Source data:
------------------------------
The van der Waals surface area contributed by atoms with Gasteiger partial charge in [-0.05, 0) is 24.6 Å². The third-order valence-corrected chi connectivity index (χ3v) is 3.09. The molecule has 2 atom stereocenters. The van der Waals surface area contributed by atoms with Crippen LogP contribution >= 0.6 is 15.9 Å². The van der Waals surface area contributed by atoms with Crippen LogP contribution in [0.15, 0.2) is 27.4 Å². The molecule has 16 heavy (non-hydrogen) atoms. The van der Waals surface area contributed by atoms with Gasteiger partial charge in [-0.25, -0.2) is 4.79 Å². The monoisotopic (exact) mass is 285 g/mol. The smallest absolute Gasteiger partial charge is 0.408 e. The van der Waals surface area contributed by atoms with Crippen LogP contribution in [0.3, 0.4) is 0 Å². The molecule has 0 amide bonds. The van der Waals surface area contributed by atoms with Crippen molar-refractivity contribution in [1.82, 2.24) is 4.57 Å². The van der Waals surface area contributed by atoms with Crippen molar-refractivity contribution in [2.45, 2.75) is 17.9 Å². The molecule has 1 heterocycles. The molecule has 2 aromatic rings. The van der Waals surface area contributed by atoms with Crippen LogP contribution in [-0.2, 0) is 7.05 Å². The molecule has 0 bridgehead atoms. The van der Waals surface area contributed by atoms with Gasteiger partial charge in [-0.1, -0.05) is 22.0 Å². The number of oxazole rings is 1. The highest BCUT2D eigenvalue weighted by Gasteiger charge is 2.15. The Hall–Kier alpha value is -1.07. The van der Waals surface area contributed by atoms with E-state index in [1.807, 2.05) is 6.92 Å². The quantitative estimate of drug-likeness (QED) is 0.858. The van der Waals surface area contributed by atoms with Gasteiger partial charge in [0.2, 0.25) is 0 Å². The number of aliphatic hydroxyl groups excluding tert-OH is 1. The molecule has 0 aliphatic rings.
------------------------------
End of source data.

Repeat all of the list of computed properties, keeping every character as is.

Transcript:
The van der Waals surface area contributed by atoms with Gasteiger partial charge in [-0.05, 0) is 24.6 Å². The third-order valence-corrected chi connectivity index (χ3v) is 3.09. The molecule has 2 atom stereocenters. The van der Waals surface area contributed by atoms with Crippen LogP contribution >= 0.6 is 15.9 Å². The van der Waals surface area contributed by atoms with Crippen LogP contribution in [0.15, 0.2) is 27.4 Å². The molecule has 16 heavy (non-hydrogen) atoms. The van der Waals surface area contributed by atoms with Gasteiger partial charge in [-0.25, -0.2) is 4.79 Å². The monoisotopic (exact) mass is 285 g/mol. The smallest absolute Gasteiger partial charge is 0.408 e. The van der Waals surface area contributed by atoms with Crippen LogP contribution in [0.3, 0.4) is 0 Å². The molecule has 0 amide bonds. The van der Waals surface area contributed by atoms with Crippen molar-refractivity contribution in [1.82, 2.24) is 4.57 Å². The van der Waals surface area contributed by atoms with Crippen molar-refractivity contribution in [2.45, 2.75) is 17.9 Å². The molecule has 1 heterocycles. The molecule has 2 aromatic rings. The van der Waals surface area contributed by atoms with Crippen LogP contribution in [-0.2, 0) is 7.05 Å². The molecule has 0 bridgehead atoms. The van der Waals surface area contributed by atoms with Gasteiger partial charge in [-0.1, -0.05) is 22.0 Å². The number of oxazole rings is 1. The highest BCUT2D eigenvalue weighted by Gasteiger charge is 2.15. The Hall–Kier alpha value is -1.07. The van der Waals surface area contributed by atoms with E-state index in [1.807, 2.05) is 6.92 Å². The quantitative estimate of drug-likeness (QED) is 0.858. The van der Waals surface area contributed by atoms with Gasteiger partial charge in [0.2, 0.25) is 0 Å². The number of aliphatic hydroxyl groups excluding tert-OH is 1. The molecule has 0 aliphatic rings.